An examination of section 7 of the act shows that it provides tentatively for the location and designation of roads to be thereafter taken over as a part of the State highway system. The act provides that after the map is posted at the courthouse door, the county commissioners may, in 60 days thereafter, enter an objection to the tentative location. If the county commissioners fail to do so, then the road so selected shall be and constitute a part of the State highway system.

The plaintiff contends that such posting of this road on 2 May, 1921, without objection made in 60 days, deprived the State Highway Commission from altering this particular road. Section 7 of the act, however, while making the 60 days a limitation on the time in which the county commissioners could except to the location of the road, especially provides: “A map showing the proposed roads to constitute the State Highway Commission is.hereto attached to this bill and made a part hereof. The roads so shown can be changed, altered, added to, or discontinued by the State Highway Commission.” The road here which was changed by the State Highway Commission after posting at the *58courthouse door, was .set out on the map as the proposed road from Tarboro by Speed and Hobgoód to Scotland Neck. The State Highway Commission understood it to be purely a proposal, and that section 7 expressly conferred upon the commission authority to alter or change-this road, which it did 1 September, 1921, after hearing objections presented to this proposed change.

Furthermore, in a broader view, the State, in the construction of these highways, is acting through an administrative body. Subsection (b) of this act, section 10, defines the power and authority of the State Highway Commission to determine, in the exercise of reasonable discretion, the most practical route between termini. Section 2 of the act provides, that the State Highway Commission shall have “full power to widen, r.elocate, change, or alter the grade or location (of any road therein), or to change or relocate any existing road that the State Highway Commission now owns or may acquire.”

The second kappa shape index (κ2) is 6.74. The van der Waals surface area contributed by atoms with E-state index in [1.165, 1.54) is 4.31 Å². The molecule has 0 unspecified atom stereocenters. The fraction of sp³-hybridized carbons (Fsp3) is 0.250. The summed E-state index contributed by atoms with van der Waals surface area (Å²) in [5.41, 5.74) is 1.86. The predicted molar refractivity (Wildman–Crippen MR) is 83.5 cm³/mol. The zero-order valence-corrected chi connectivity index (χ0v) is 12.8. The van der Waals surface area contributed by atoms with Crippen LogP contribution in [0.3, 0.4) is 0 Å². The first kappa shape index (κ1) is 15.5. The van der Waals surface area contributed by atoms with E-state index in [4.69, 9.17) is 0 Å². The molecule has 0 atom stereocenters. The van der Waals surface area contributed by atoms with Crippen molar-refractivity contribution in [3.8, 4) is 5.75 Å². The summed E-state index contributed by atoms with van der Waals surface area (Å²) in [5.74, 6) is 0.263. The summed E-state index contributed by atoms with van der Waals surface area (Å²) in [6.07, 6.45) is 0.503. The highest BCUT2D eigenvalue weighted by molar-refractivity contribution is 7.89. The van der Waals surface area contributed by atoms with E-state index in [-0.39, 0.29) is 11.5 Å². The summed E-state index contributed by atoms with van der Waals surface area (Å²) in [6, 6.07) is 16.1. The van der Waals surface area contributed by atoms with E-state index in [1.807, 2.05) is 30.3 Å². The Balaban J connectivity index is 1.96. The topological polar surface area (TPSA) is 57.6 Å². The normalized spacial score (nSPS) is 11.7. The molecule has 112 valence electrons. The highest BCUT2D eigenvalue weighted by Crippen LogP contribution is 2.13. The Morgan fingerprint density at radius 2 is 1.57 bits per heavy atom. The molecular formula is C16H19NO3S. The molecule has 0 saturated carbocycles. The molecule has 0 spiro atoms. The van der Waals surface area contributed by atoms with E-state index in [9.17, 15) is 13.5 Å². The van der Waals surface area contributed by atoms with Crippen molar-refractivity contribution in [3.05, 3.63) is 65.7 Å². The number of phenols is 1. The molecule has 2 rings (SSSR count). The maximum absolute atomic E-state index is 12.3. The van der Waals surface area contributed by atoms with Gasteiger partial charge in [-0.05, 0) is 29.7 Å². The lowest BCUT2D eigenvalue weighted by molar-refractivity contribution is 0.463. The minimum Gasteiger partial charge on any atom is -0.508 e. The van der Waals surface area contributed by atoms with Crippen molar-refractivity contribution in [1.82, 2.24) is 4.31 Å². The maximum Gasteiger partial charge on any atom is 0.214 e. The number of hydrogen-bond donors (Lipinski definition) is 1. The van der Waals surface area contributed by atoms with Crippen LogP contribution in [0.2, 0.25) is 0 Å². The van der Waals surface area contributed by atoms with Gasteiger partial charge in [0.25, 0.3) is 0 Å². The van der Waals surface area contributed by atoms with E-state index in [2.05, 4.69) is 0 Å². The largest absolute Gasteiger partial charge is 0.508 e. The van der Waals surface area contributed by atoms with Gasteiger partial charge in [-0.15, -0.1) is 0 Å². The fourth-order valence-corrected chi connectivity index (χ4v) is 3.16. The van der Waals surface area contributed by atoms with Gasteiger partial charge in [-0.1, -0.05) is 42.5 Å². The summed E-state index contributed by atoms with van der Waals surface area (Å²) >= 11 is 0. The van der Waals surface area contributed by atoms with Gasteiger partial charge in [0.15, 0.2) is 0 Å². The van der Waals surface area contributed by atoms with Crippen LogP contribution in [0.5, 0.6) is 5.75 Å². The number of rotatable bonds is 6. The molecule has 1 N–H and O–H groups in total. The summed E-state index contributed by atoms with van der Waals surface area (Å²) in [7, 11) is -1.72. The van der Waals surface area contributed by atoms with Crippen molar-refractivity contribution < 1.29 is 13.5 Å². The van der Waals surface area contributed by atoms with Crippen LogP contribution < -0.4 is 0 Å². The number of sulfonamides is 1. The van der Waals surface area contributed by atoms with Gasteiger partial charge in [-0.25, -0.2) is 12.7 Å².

It was evidently the intent of the statute that the posting at the courthouse door was to give the State Highway Commission an opportunity to pass upon objections which might be raised against the proposed location by the local authorities and the restriction of 60 days in which such objection could be made was a restriction upon the local authorities only. It was not intended to take from the State Highway Commission the general discretionary authority conferred in section 7 to “change, alter, add to, or discontinue” the roads shown on the map posted by the Highway Commission.

The action of the Highway Commission complained of consisted merely in shortening the road between Moore’s Crossing and Scotland Neck (2 points on the road between Halifax and Tarboro). It does not appear that this was an abuse of the authority vested in the Highway Commission, and the court below properly refused to grant a mandamus to compel the Highway Commission to adhere to the first or tentative location of the road. Neither by length of time nor long use nor by the allegation of any other fact does it appear that the Highway Commission exercised their discretionary power arbitrarily or abusively, and the judgment is